Is this like playing Beatles albums backwards to hear hidden things?

If so I have a problem here, as Furtado's work is ONLY on CD, I cannot do the backward spin thing with a CD.


So could you explain the n=meaning to us? I assume it is an exotic Elliott thing.

JK in NYC (leaving for LA tomorrow)

Anonymous said...

allan, do you see your EW analysis as an unavoidable prediction of things to come? i.e., the elusive 5th wave. Frankly, I don't think anyone can predict the future and any analysis should be used only as a guide.

MON

Allan said...

MON: Good point. By now anyone who reads my blog should be well aware that everything I write about market direction is a probability based hypothesis. No one knows which way this beast is going and I don't claim any special insights in this area. But I do have this loosely cohesive theory about market structure and how certain price movements within this structure can provide defined handicapping of risk:reward equations that exploit probabilities and provide an objective basis for trading. Yes, it's one step removed from simply guessing, but it is one heck of a step and for me at least, it has been a very worthwhile endeavor.

aamustangs said...

JK, you should know by now that Allan is a sports fan. One of the greatest announcers of all time was Keith Jackson, whose specialty was college football.

Here's some of his Wikipedia entry:

In his many years covering college football, Jackson has been paired with a wide variety of color commentators, including former Arkansas coach and athletic director Frank Broyles (1978–1986) and pro football legend Bob Griese (1987–1999).

For many years, he was assigned by ABC to the primary national game of the week. His quirky expressions such as "Whoa, Nellie!", "Fum-BLE!" and "Hold the phonnnnne!" (following a penalty flag) are often the subject of comedic imitation. Though he greatly popularized it, Jackson notes that he learned the term "Whoa, Nellie" from earlier television announcer Dick Lane.[7] He has often referred to offensive and defensive line players as the Big Uglies. Jackson is also credited with coining the nickname for Michigan Stadium, The Big House.[13] In the season before his first retirement, during what was thought to be his final game at The Big House, the Michigan Marching Band's halftime show concluded by spelling out "Thanks Keith" across the field, the 111,019 fans turned toward the press box, stood up and cheered for the commentator, and as a part of the halftime event former Michigan coach Bo Schembechler presented Jackson with a jersey with "The Big House" across the front and a Michigan football helmet.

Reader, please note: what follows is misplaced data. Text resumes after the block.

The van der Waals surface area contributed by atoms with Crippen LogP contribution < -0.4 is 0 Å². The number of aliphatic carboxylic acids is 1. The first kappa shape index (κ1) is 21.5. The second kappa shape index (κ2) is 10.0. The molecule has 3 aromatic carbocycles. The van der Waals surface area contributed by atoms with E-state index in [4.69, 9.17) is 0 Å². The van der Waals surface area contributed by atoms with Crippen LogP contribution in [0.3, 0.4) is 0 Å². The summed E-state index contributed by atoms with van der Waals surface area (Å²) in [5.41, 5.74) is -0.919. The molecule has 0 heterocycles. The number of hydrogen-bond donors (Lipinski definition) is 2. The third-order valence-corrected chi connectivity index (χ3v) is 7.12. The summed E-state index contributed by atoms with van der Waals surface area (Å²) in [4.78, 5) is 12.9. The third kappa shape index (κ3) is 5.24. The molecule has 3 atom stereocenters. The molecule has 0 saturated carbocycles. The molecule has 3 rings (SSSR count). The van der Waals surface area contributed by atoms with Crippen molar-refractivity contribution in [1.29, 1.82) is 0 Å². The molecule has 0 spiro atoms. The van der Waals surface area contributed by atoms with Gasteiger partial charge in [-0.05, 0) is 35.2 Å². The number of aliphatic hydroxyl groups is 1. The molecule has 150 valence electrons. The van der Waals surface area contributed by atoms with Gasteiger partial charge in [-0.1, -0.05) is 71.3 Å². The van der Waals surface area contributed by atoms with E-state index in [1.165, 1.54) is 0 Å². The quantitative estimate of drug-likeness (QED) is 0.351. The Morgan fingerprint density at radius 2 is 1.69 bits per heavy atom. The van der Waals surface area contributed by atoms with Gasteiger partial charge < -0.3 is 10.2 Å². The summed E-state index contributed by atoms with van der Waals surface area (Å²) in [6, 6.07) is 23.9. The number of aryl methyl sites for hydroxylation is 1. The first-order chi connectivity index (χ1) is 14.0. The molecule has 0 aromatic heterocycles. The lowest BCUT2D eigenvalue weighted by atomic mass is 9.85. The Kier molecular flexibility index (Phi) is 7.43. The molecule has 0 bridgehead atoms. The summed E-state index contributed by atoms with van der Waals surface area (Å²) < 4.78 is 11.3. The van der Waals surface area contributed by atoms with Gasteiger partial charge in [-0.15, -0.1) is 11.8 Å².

Anonymous said...

AAMustangs:

Thanks for the elaboration. I know nothing about sports, ESPECIALLY college football.

(How many point DO you get for a field goal, anyway?)

Again, I just keep running into people on this board who know so much more about EVERYTHING than I do. I guess that is why I refer to the eighth grade as "my senior year."


Regards,

JK in NYC (LA by tomorrow evening)

Anonymous said...

Actually, "Whoa, Nellie" originates in the 1930s with Gene Autry's sidekick, Frog Millhouse (Smiley Burnette) who would utter cry while trying to control his horse, Ring-eyed Nellie.

There is a lot of misinformation on the Web that credits the expression to Roy Rogers's sidekick but, since Rogers appears in minor roles in the Autry movies, the expression was long in use before Rogers ever had a sidekick himself!

Announcer Dick Lane picked up the expression, possibly recalling it from childhood visits to the movie house on Saturday afternoon to see an Autry picture.